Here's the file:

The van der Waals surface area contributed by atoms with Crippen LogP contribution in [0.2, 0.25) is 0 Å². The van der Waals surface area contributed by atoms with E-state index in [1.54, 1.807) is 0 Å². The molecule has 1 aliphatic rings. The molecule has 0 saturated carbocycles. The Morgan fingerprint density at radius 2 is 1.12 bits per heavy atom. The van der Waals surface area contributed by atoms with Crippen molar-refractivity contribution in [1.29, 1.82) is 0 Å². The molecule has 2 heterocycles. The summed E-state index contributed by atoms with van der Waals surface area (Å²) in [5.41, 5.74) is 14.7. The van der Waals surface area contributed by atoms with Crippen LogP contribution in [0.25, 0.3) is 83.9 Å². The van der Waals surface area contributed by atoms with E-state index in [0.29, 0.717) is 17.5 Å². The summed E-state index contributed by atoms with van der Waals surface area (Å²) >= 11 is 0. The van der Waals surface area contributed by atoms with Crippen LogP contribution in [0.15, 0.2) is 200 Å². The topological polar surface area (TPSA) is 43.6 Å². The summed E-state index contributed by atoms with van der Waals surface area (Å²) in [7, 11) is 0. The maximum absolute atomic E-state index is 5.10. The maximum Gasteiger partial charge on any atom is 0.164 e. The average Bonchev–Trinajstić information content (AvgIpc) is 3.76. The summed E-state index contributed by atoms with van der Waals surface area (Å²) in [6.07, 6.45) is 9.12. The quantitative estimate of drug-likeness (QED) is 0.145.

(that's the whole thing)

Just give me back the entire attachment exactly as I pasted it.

The van der Waals surface area contributed by atoms with Crippen LogP contribution in [0.2, 0.25) is 0 Å². The van der Waals surface area contributed by atoms with E-state index in [1.54, 1.807) is 0 Å². The molecule has 1 aliphatic rings. The molecule has 0 saturated carbocycles. The Morgan fingerprint density at radius 2 is 1.12 bits per heavy atom. The van der Waals surface area contributed by atoms with Crippen molar-refractivity contribution in [1.29, 1.82) is 0 Å². The molecule has 2 heterocycles. The summed E-state index contributed by atoms with van der Waals surface area (Å²) in [5.41, 5.74) is 14.7. The van der Waals surface area contributed by atoms with Crippen LogP contribution in [0.25, 0.3) is 83.9 Å². The van der Waals surface area contributed by atoms with E-state index in [0.29, 0.717) is 17.5 Å². The summed E-state index contributed by atoms with van der Waals surface area (Å²) >= 11 is 0. The van der Waals surface area contributed by atoms with Crippen LogP contribution in [0.15, 0.2) is 200 Å². The topological polar surface area (TPSA) is 43.6 Å². The summed E-state index contributed by atoms with van der Waals surface area (Å²) in [7, 11) is 0. The maximum absolute atomic E-state index is 5.10. The maximum Gasteiger partial charge on any atom is 0.164 e. The average Bonchev–Trinajstić information content (AvgIpc) is 3.76. The summed E-state index contributed by atoms with van der Waals surface area (Å²) in [6.07, 6.45) is 9.12. The quantitative estimate of drug-likeness (QED) is 0.145.